US, China Agree Not to Cyber-Attack Each Other

Obama Says This Includes Support for Intellectual Property

Very little was expected out of the meeting between President Obama and Chinese President Xi Jinping, but President Obama is claiming that the two sides have reached a deal whereby they both agree not to deliberately carry out cyber-attacks against one another.

The deal was couched as getting China to repudiate past attacks, though in many cases there wasn’t much evidence China was behind those attacks in the first place, and the caveat that they will only stop “knowingly” attacking each other likely means both sides will continue such moves so long as they have a plausible excuse.

President Obama also insisted this extended to mutual respect for international intellectual property “rules of the road,” though since both the US and China have starkly different systems of intellectual property laws, it isn’t at all clear how this will actually work.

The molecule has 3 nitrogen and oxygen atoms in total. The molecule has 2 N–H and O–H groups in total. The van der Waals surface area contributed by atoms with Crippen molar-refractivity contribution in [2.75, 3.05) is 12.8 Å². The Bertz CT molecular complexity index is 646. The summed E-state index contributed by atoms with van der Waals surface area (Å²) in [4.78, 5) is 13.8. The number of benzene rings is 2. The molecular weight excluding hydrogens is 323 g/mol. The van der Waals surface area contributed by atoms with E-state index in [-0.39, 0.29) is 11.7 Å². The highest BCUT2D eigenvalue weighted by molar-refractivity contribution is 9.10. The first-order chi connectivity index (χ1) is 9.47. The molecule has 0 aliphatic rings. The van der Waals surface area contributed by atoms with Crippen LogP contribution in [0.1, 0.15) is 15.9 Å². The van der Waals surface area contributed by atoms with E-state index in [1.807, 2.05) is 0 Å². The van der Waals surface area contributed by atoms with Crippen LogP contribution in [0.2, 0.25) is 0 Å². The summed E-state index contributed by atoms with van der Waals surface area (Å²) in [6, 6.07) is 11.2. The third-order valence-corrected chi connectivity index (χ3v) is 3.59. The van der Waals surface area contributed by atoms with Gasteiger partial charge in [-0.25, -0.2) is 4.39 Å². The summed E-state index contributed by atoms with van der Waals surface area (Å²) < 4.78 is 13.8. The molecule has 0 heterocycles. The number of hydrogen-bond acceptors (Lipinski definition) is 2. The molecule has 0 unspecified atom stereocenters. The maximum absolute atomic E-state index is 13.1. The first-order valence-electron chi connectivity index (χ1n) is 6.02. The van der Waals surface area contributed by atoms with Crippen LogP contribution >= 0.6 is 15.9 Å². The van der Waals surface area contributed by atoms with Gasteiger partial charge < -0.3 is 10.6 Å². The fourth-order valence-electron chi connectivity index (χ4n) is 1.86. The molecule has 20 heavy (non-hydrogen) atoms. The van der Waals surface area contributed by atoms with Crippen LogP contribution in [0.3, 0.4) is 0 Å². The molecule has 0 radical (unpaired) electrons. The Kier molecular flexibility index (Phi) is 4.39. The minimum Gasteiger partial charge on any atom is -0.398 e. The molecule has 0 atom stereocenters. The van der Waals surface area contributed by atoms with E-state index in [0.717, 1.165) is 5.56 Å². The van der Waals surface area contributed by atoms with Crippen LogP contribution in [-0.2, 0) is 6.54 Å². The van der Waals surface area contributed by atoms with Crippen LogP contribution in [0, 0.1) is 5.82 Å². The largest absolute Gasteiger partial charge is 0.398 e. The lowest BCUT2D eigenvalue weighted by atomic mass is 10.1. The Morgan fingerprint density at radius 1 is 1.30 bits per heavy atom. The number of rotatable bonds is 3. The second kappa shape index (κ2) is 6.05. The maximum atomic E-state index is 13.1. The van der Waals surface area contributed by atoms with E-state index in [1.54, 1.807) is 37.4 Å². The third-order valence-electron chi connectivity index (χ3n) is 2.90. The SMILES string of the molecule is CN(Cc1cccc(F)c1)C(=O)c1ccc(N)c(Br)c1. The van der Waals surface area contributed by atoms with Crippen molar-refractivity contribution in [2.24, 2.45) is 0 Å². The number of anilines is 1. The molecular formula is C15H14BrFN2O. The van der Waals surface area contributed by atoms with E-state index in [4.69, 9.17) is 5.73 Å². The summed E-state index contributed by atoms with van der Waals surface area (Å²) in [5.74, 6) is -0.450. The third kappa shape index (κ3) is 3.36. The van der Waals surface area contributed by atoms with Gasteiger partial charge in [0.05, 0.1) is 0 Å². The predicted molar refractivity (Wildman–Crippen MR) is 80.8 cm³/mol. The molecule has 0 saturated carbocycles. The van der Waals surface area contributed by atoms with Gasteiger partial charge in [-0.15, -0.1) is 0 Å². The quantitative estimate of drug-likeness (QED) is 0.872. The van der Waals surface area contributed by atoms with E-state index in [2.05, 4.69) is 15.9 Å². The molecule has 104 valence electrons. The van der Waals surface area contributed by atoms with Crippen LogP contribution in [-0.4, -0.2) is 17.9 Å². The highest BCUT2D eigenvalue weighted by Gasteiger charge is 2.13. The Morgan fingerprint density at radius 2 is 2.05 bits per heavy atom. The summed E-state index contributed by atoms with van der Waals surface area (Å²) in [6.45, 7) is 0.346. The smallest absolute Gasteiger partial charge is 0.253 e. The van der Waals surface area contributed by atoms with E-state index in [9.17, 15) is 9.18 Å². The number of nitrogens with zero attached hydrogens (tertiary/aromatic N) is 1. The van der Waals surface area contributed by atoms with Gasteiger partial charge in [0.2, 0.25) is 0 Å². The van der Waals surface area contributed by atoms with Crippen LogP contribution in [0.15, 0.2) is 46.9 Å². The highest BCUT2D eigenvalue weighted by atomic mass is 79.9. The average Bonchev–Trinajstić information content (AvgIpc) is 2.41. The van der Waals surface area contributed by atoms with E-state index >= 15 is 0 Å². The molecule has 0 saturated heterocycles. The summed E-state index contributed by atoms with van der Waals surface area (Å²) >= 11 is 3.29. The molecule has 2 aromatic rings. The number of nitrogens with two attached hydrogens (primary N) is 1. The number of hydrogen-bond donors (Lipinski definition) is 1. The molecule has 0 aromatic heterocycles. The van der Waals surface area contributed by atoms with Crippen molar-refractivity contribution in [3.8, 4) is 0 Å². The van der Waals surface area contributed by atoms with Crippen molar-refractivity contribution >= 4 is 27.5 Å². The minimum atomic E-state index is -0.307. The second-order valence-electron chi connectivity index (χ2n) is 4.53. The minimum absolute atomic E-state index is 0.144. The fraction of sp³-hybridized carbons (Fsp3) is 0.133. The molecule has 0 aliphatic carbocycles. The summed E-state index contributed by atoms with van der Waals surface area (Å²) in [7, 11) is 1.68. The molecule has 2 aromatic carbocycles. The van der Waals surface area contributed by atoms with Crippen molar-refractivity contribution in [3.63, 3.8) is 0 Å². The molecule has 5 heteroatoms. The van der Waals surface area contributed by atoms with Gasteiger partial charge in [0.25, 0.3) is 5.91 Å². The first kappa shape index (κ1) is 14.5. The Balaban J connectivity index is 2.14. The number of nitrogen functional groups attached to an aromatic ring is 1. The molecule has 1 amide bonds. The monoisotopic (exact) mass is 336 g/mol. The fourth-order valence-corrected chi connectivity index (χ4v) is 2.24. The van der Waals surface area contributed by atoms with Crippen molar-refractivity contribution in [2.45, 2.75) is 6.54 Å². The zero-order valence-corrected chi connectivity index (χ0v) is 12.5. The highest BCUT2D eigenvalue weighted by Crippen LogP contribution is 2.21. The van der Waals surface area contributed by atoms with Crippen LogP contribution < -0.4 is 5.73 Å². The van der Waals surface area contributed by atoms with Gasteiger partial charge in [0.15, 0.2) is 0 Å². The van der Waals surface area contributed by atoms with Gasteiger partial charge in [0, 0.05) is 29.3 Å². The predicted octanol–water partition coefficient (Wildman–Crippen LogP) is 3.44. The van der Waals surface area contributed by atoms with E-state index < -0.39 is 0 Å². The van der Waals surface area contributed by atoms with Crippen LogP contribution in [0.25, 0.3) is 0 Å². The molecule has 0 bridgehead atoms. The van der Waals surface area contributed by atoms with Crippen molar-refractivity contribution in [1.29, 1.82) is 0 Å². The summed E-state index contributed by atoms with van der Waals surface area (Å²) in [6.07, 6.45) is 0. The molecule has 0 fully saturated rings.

Before President Xi’s visit, the White House suggested they would be “confronting” him on the question of cyber-attacks, particularly the OPM hack, the largest in US history. At the same time, the US has officially ruled out ever publicly blaming China for that attack, so their options in that regard were limited.

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Author: Jason Ditz

Jason Ditz is news editor of Antiwar.com.